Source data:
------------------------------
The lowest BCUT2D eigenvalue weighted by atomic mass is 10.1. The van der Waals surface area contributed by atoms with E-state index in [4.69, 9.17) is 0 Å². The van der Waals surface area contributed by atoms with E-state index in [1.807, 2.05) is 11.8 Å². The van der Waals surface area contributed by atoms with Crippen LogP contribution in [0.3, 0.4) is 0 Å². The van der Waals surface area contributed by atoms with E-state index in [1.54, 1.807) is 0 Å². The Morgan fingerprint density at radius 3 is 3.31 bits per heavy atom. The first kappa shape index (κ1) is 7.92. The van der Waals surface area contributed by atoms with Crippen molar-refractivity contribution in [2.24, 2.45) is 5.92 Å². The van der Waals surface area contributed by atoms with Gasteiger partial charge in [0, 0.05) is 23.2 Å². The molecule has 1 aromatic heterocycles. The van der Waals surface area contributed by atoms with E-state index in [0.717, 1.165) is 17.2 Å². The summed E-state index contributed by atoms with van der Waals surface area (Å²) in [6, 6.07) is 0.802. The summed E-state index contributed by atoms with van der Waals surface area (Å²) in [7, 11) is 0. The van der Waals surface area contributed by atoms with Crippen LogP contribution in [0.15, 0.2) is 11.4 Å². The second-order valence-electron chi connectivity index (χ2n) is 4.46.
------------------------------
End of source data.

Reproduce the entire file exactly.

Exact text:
The lowest BCUT2D eigenvalue weighted by atomic mass is 10.1. The van der Waals surface area contributed by atoms with E-state index in [4.69, 9.17) is 0 Å². The van der Waals surface area contributed by atoms with E-state index in [1.807, 2.05) is 11.8 Å². The van der Waals surface area contributed by atoms with Crippen LogP contribution in [0.3, 0.4) is 0 Å². The van der Waals surface area contributed by atoms with E-state index in [1.54, 1.807) is 0 Å². The Morgan fingerprint density at radius 3 is 3.31 bits per heavy atom. The first kappa shape index (κ1) is 7.92. The van der Waals surface area contributed by atoms with Crippen molar-refractivity contribution in [2.24, 2.45) is 5.92 Å². The van der Waals surface area contributed by atoms with Gasteiger partial charge in [0, 0.05) is 23.2 Å². The molecule has 1 aromatic heterocycles. The van der Waals surface area contributed by atoms with E-state index in [0.717, 1.165) is 17.2 Å². The summed E-state index contributed by atoms with van der Waals surface area (Å²) in [6, 6.07) is 0.802. The summed E-state index contributed by atoms with van der Waals surface area (Å²) in [7, 11) is 0. The van der Waals surface area contributed by atoms with Crippen LogP contribution in [0.15, 0.2) is 11.4 Å². The second-order valence-electron chi connectivity index (χ2n) is 4.46.